A Man and his Favorite Mug & Pottery History
From time to time our clients bring us articles that they find in newspapers or magazines about Pottery. The other day we recieved a great article written by T.R. Kerth titled "A man mourns his coffee mug full of memories." The story was all about a retired Navy man that had found his coffee mug broken. He had this particular favorite mug for many years. A young 21-year old student teacher didn't think it was a big deal when they accidently broke the mug and wrote an apology note and left the mug on the desk. This mug was his prized possession, a worn, chipped Navy mug that held his coffee every morning. When he found his mug shattered he stopped dead in his tracks. His hands trembled with anger as he read the message and said something like, "The thing I love most in the world has been shattered by the man I dislike most in the world."
The article goes on to talk about how the author was young at the time and didn't understand the significance to the retired Navy man's dismay. Not until he reflected back to when he found his special mug did he understand. The author found a mug that has traveled his life with him for over 30 years now. And as the article finished he sat next to his mug, cradling the last ounce or two of coffee. His "le chat" cup sat only inches from the edge of his desk, hovering over a hard tile floor. It would surly be a fatal fall for that mug, but it has sat that way for countless years. He decides to push his mug a few more inches onto the desk.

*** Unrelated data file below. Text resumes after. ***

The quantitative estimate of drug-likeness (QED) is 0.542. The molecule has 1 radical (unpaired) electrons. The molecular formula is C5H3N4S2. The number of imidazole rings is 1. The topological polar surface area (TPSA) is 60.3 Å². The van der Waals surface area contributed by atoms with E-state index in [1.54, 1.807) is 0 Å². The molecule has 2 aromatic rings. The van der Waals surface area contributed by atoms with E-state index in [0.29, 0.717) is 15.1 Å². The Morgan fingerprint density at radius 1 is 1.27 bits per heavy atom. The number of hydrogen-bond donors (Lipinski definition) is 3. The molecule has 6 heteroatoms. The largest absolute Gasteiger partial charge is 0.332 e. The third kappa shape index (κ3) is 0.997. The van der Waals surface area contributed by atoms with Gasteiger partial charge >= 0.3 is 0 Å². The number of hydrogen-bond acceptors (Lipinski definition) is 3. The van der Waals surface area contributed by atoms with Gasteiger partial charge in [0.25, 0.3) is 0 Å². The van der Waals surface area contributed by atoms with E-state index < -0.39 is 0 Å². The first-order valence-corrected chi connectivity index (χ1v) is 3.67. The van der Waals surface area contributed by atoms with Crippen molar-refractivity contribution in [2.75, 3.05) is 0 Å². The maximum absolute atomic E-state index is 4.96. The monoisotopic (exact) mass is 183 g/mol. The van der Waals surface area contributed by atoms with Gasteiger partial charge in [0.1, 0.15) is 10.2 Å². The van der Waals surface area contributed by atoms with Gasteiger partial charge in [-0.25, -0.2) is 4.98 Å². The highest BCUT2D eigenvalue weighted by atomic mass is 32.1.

If you have a favorite mug, we would love to hear about it.
Please submit your comments on our website and we'll post them in our Media Center News.
We will be doing a drawing for a Free Mug!
Kitchen Storage Pot
Theodor Bogler (German, 1897-1968)
1923. Slip-cast earthenware with metallic glaze, .a (body): 5 1/4 x 6 3/4" (13.3 x 17.1 cm) .b (lid): 1 3/8 x 5 1/4" (3.5 x 13.3 cm). Manufactured by Bauhaus Ceramic Workshops, Weimar, Germany. Estée and Joseph Lauder Design Fund
This storage pot was slip-cast from a plaster mold, a method used for mass-producing ceramics. Designed by Bogler in the ceramics workshops of the Bauhaus, the robust, simple form reflected the school's conviction that basic geometric shapes were well suited to industrial production.
Given the depressed state of the economy and the uneven quality of the prototypes, however, the pots were never licensed for large-scale manufacture,
despite initial interest at trade fairs in both Frankfurt and Leipzig.
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